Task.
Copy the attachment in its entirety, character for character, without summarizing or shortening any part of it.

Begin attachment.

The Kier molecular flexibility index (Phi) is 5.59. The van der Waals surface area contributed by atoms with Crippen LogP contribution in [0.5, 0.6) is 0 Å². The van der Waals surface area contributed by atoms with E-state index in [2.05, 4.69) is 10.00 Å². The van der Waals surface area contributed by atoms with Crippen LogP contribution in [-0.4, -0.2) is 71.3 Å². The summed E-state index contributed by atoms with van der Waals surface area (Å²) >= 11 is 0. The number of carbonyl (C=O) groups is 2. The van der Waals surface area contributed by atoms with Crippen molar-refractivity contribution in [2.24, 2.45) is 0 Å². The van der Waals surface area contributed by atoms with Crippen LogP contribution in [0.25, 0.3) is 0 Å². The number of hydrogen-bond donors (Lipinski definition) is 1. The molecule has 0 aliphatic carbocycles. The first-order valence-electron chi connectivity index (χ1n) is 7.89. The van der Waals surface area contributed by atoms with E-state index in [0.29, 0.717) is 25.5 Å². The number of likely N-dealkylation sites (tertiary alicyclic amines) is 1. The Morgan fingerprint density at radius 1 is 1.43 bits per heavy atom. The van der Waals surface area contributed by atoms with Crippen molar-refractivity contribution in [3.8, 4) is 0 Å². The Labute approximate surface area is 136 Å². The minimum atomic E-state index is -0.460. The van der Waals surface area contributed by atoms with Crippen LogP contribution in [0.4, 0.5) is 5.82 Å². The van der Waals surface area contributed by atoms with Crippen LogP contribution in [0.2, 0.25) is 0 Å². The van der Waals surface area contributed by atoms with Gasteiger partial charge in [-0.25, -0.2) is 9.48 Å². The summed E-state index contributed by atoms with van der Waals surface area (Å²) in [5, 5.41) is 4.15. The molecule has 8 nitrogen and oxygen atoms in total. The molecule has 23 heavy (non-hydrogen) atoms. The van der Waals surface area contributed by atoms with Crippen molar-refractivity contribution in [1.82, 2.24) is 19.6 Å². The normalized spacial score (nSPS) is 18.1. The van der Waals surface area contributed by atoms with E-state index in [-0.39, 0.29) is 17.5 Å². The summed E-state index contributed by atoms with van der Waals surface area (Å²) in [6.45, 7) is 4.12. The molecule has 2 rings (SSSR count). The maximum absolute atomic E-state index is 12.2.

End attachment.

The Kier molecular flexibility index (Phi) is 5.59. The van der Waals surface area contributed by atoms with Crippen LogP contribution in [0.5, 0.6) is 0 Å². The van der Waals surface area contributed by atoms with E-state index in [2.05, 4.69) is 10.00 Å². The van der Waals surface area contributed by atoms with Crippen LogP contribution in [-0.4, -0.2) is 71.3 Å². The summed E-state index contributed by atoms with van der Waals surface area (Å²) >= 11 is 0. The number of carbonyl (C=O) groups is 2. The van der Waals surface area contributed by atoms with Crippen molar-refractivity contribution in [2.24, 2.45) is 0 Å². The van der Waals surface area contributed by atoms with Crippen LogP contribution in [0.25, 0.3) is 0 Å². The number of hydrogen-bond donors (Lipinski definition) is 1. The molecule has 0 aliphatic carbocycles. The first-order valence-electron chi connectivity index (χ1n) is 7.89. The van der Waals surface area contributed by atoms with E-state index in [0.29, 0.717) is 25.5 Å². The number of likely N-dealkylation sites (tertiary alicyclic amines) is 1. The Morgan fingerprint density at radius 1 is 1.43 bits per heavy atom. The van der Waals surface area contributed by atoms with Crippen molar-refractivity contribution in [3.8, 4) is 0 Å². The Labute approximate surface area is 136 Å². The minimum atomic E-state index is -0.460. The van der Waals surface area contributed by atoms with Crippen LogP contribution in [0.4, 0.5) is 5.82 Å². The van der Waals surface area contributed by atoms with Crippen LogP contribution in [0.2, 0.25) is 0 Å². The van der Waals surface area contributed by atoms with Gasteiger partial charge in [-0.25, -0.2) is 9.48 Å². The summed E-state index contributed by atoms with van der Waals surface area (Å²) in [5, 5.41) is 4.15. The molecule has 8 nitrogen and oxygen atoms in total. The molecule has 23 heavy (non-hydrogen) atoms. The van der Waals surface area contributed by atoms with Crippen molar-refractivity contribution in [1.82, 2.24) is 19.6 Å². The normalized spacial score (nSPS) is 18.1. The van der Waals surface area contributed by atoms with E-state index in [-0.39, 0.29) is 17.5 Å². The summed E-state index contributed by atoms with van der Waals surface area (Å²) in [6.45, 7) is 4.12. The molecule has 2 rings (SSSR count). The maximum absolute atomic E-state index is 12.2.